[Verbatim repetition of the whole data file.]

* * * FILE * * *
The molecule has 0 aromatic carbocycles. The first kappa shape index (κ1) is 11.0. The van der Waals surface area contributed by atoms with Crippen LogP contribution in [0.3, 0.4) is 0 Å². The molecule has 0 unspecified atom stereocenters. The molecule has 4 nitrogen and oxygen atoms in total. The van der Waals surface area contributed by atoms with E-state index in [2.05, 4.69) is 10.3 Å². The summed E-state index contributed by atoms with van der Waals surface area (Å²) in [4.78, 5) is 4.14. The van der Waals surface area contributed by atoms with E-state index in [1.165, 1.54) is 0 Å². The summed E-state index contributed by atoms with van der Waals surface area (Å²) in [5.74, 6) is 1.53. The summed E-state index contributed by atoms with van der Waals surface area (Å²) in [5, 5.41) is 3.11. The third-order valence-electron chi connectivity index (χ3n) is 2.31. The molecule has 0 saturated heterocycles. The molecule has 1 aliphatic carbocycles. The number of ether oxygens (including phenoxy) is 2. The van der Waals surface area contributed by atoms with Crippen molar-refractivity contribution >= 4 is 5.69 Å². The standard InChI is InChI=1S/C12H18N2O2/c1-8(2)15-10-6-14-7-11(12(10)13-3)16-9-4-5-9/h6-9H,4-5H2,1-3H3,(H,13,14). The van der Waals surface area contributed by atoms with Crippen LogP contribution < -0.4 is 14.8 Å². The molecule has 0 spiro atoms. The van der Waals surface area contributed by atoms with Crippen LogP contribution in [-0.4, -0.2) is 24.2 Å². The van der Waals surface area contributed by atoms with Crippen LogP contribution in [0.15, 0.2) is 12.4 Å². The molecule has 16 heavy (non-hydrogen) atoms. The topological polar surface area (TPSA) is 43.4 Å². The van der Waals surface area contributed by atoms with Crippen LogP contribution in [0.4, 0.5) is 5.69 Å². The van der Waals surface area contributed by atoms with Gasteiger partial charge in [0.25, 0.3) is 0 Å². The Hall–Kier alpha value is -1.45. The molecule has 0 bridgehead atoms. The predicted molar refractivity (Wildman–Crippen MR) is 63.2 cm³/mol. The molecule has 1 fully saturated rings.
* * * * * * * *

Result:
The molecule has 0 aromatic carbocycles. The first kappa shape index (κ1) is 11.0. The van der Waals surface area contributed by atoms with Crippen LogP contribution in [0.3, 0.4) is 0 Å². The molecule has 0 unspecified atom stereocenters. The molecule has 4 nitrogen and oxygen atoms in total. The van der Waals surface area contributed by atoms with E-state index in [2.05, 4.69) is 10.3 Å². The summed E-state index contributed by atoms with van der Waals surface area (Å²) in [4.78, 5) is 4.14. The van der Waals surface area contributed by atoms with E-state index in [1.165, 1.54) is 0 Å². The summed E-state index contributed by atoms with van der Waals surface area (Å²) in [5.74, 6) is 1.53. The summed E-state index contributed by atoms with van der Waals surface area (Å²) in [5, 5.41) is 3.11. The third-order valence-electron chi connectivity index (χ3n) is 2.31. The molecule has 0 saturated heterocycles. The molecule has 1 aliphatic carbocycles. The number of ether oxygens (including phenoxy) is 2. The van der Waals surface area contributed by atoms with Crippen molar-refractivity contribution >= 4 is 5.69 Å². The standard InChI is InChI=1S/C12H18N2O2/c1-8(2)15-10-6-14-7-11(12(10)13-3)16-9-4-5-9/h6-9H,4-5H2,1-3H3,(H,13,14). The van der Waals surface area contributed by atoms with Crippen LogP contribution < -0.4 is 14.8 Å². The molecule has 0 spiro atoms. The van der Waals surface area contributed by atoms with Crippen LogP contribution in [-0.4, -0.2) is 24.2 Å². The van der Waals surface area contributed by atoms with Crippen LogP contribution in [0.15, 0.2) is 12.4 Å². The molecule has 16 heavy (non-hydrogen) atoms. The topological polar surface area (TPSA) is 43.4 Å². The van der Waals surface area contributed by atoms with Crippen LogP contribution in [0.4, 0.5) is 5.69 Å². The van der Waals surface area contributed by atoms with Gasteiger partial charge in [0.25, 0.3) is 0 Å². The Hall–Kier alpha value is -1.45. The molecule has 0 bridgehead atoms. The predicted molar refractivity (Wildman–Crippen MR) is 63.2 cm³/mol. The molecule has 1 fully saturated rings.